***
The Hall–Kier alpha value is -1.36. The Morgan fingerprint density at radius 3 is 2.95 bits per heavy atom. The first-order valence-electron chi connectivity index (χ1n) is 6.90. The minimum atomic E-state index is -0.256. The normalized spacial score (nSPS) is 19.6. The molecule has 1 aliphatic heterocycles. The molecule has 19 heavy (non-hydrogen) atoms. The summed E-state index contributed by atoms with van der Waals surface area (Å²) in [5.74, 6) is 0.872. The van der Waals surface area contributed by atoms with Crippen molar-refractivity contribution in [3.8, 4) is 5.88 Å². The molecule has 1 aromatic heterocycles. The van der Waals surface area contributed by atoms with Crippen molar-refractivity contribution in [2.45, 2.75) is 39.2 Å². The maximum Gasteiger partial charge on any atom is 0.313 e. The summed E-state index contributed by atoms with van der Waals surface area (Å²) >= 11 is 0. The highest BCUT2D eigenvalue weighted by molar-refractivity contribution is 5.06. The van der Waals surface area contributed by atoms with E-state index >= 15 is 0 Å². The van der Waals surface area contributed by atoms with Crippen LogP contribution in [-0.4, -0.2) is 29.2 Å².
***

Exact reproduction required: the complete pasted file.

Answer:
The Hall–Kier alpha value is -1.36. The Morgan fingerprint density at radius 3 is 2.95 bits per heavy atom. The first-order valence-electron chi connectivity index (χ1n) is 6.90. The minimum atomic E-state index is -0.256. The normalized spacial score (nSPS) is 19.6. The molecule has 1 aliphatic heterocycles. The molecule has 19 heavy (non-hydrogen) atoms. The summed E-state index contributed by atoms with van der Waals surface area (Å²) in [5.74, 6) is 0.872. The van der Waals surface area contributed by atoms with Crippen molar-refractivity contribution in [3.8, 4) is 5.88 Å². The molecule has 1 aromatic heterocycles. The van der Waals surface area contributed by atoms with Crippen molar-refractivity contribution in [2.45, 2.75) is 39.2 Å². The maximum Gasteiger partial charge on any atom is 0.313 e. The summed E-state index contributed by atoms with van der Waals surface area (Å²) >= 11 is 0. The highest BCUT2D eigenvalue weighted by molar-refractivity contribution is 5.06. The van der Waals surface area contributed by atoms with E-state index >= 15 is 0 Å². The van der Waals surface area contributed by atoms with Crippen LogP contribution in [-0.4, -0.2) is 29.2 Å².